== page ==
The art of designing a rational service for irrational taxpayers
Dacorum Borough Council in Hertfordshire has redesigned its council tax service to better work with ‘the quirks of how we actually think’. Gill Hitchcock finds out more
Credit: Joe Giddens/PA Wire/PA Images
New Year’s resolutions are notoriously difficult to keep. Changing your own behaviour can be hard.
When it comes to changing the behaviour of service users, Andrew Marsh, Dacorum Borough Council’s lead officer for service redesign, believes that using insights from psychology can be very effective.
By incorporating ‘behavioural insights’ into a project to digitise its council tax applications, Dacorum, an authority serving more than 150,000 citizens in Hertfordshire towns such as Hemel Hemsptead and Tring, has produced some surprising – and positive – results. And at very little cost.
“People don’t always behave rationally, but the problem with a lot of services is they are designed as though people do,” says Marsh. “They assume that if the incentives are right, people will find and do what we expect them to. That isn’t the way a lot of people work. By using behavioural insights, we can design services around the quirks of how we actually think.”
"The biggest benefit of in-house behavioural insights expertise is that you have a team that knows all the different departments of the council and is able to connect those dots up"
Andrew Marsh, Dacorum Borough Council
Paper-based and confusing, Dacorum’s old council tax application process was ripe for reform. The first stage was obvious: put it all online. Additionally, however, the council used behavioural insights to simplify the process, to connect residents with other services and to create a more positive image of the authority itself.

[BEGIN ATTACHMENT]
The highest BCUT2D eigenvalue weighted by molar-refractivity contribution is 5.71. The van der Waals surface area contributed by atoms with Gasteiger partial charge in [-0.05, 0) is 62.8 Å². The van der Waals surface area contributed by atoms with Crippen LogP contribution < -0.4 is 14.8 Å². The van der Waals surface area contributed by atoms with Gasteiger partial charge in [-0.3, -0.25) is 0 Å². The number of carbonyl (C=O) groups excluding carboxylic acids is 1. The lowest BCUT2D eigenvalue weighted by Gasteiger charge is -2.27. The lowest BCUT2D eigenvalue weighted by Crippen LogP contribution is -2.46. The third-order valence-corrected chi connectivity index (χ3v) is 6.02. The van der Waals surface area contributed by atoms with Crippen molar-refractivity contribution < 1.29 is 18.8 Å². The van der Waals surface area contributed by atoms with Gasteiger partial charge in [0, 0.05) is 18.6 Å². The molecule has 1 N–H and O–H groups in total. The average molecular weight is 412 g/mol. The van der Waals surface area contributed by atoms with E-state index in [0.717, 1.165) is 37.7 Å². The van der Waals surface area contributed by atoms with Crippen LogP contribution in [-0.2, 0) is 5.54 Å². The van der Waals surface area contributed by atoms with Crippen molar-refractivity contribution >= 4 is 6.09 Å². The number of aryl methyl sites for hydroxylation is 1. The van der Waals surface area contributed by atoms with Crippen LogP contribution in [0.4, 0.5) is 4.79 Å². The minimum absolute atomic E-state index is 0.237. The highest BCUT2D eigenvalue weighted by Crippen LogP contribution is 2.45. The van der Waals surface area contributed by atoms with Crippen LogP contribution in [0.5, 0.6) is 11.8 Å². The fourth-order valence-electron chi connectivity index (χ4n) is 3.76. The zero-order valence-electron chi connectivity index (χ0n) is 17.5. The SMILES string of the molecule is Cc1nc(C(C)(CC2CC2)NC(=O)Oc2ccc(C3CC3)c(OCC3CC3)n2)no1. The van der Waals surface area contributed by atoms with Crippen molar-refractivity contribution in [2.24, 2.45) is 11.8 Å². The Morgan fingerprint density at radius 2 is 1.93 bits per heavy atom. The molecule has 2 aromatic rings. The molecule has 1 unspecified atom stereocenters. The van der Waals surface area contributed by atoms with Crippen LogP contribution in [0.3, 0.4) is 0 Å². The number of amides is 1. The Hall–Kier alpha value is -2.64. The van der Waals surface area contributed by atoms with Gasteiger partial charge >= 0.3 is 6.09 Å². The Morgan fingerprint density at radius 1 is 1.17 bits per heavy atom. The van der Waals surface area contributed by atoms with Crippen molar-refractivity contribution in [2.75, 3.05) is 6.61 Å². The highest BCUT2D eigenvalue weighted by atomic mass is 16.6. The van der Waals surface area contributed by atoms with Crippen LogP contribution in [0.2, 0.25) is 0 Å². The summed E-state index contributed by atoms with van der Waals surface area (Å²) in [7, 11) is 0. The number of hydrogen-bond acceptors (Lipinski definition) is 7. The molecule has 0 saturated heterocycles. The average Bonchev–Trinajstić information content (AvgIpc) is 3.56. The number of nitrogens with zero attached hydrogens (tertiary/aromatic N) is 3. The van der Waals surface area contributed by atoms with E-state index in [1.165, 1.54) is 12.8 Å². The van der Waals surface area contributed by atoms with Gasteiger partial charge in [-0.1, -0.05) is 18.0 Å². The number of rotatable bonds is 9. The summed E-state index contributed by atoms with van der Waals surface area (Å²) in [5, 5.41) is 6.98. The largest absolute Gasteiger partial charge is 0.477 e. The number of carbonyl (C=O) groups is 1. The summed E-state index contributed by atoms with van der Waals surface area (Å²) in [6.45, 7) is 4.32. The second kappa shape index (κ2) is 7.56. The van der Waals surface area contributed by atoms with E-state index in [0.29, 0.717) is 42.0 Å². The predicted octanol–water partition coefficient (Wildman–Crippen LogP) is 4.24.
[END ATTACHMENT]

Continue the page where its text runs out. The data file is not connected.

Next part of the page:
A complex form covering every eventuality was split into sections for different scenarios. For example, questions relating to landlords, such as updates on empty properties, now only appear on forms relevant to them, and not on the 92% of forms completed by new tenants and owner-occupiers. The outcome has been a quicker and more accurate process – and an end to re-typing by council staff.
Behavioural insights suggest that, if people declare at the outset that what they will say is going to be truthful, they are more likely to be honest. So, Dacorum shifted its ‘declaration that the information is true’ statement to the start of the application.
Since its launch in May 2017, the online application has been through a process of continuous development. The following month, the council started to use it as an opportunity to encourage residents to make changes in behaviour.
Ringing the changes
When people go through one change in their lives, they are more likely to change other things too, behavioural insights show.
“Moving house is a really big one, and people pick up and lose all sorts of habits around a change like that. We want to use it as a chance to reinforce positive behaviours,” says Marsh.